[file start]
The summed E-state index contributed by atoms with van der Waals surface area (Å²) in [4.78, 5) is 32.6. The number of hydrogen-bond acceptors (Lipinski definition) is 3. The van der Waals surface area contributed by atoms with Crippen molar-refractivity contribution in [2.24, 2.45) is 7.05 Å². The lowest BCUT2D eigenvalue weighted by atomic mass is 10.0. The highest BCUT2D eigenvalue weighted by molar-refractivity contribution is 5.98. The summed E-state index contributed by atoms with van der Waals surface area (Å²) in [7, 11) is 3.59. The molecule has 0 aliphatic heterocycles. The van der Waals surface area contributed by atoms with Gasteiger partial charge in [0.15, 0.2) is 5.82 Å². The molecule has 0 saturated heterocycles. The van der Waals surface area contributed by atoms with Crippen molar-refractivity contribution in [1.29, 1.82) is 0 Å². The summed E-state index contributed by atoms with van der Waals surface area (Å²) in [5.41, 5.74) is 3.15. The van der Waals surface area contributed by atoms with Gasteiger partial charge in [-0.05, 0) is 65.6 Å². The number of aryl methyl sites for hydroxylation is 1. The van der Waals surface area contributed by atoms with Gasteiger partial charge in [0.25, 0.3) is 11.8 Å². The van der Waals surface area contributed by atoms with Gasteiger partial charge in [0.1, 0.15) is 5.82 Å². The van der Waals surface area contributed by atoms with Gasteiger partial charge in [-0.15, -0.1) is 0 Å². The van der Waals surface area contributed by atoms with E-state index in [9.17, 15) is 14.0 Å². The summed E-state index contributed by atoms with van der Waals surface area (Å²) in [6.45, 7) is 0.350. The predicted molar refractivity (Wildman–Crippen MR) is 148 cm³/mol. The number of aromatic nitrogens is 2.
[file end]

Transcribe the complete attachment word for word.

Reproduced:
The summed E-state index contributed by atoms with van der Waals surface area (Å²) in [4.78, 5) is 32.6. The number of hydrogen-bond acceptors (Lipinski definition) is 3. The van der Waals surface area contributed by atoms with Crippen molar-refractivity contribution in [2.24, 2.45) is 7.05 Å². The lowest BCUT2D eigenvalue weighted by atomic mass is 10.0. The highest BCUT2D eigenvalue weighted by molar-refractivity contribution is 5.98. The summed E-state index contributed by atoms with van der Waals surface area (Å²) in [7, 11) is 3.59. The molecule has 0 aliphatic heterocycles. The van der Waals surface area contributed by atoms with Gasteiger partial charge in [0.15, 0.2) is 5.82 Å². The molecule has 0 saturated heterocycles. The van der Waals surface area contributed by atoms with Crippen molar-refractivity contribution in [1.29, 1.82) is 0 Å². The summed E-state index contributed by atoms with van der Waals surface area (Å²) in [5.41, 5.74) is 3.15. The van der Waals surface area contributed by atoms with Gasteiger partial charge in [-0.05, 0) is 65.6 Å². The number of aryl methyl sites for hydroxylation is 1. The van der Waals surface area contributed by atoms with Gasteiger partial charge in [0.25, 0.3) is 11.8 Å². The van der Waals surface area contributed by atoms with Gasteiger partial charge in [0.1, 0.15) is 5.82 Å². The van der Waals surface area contributed by atoms with Gasteiger partial charge in [-0.15, -0.1) is 0 Å². The van der Waals surface area contributed by atoms with E-state index in [9.17, 15) is 14.0 Å². The summed E-state index contributed by atoms with van der Waals surface area (Å²) in [6.45, 7) is 0.350. The predicted molar refractivity (Wildman–Crippen MR) is 148 cm³/mol. The number of aromatic nitrogens is 2.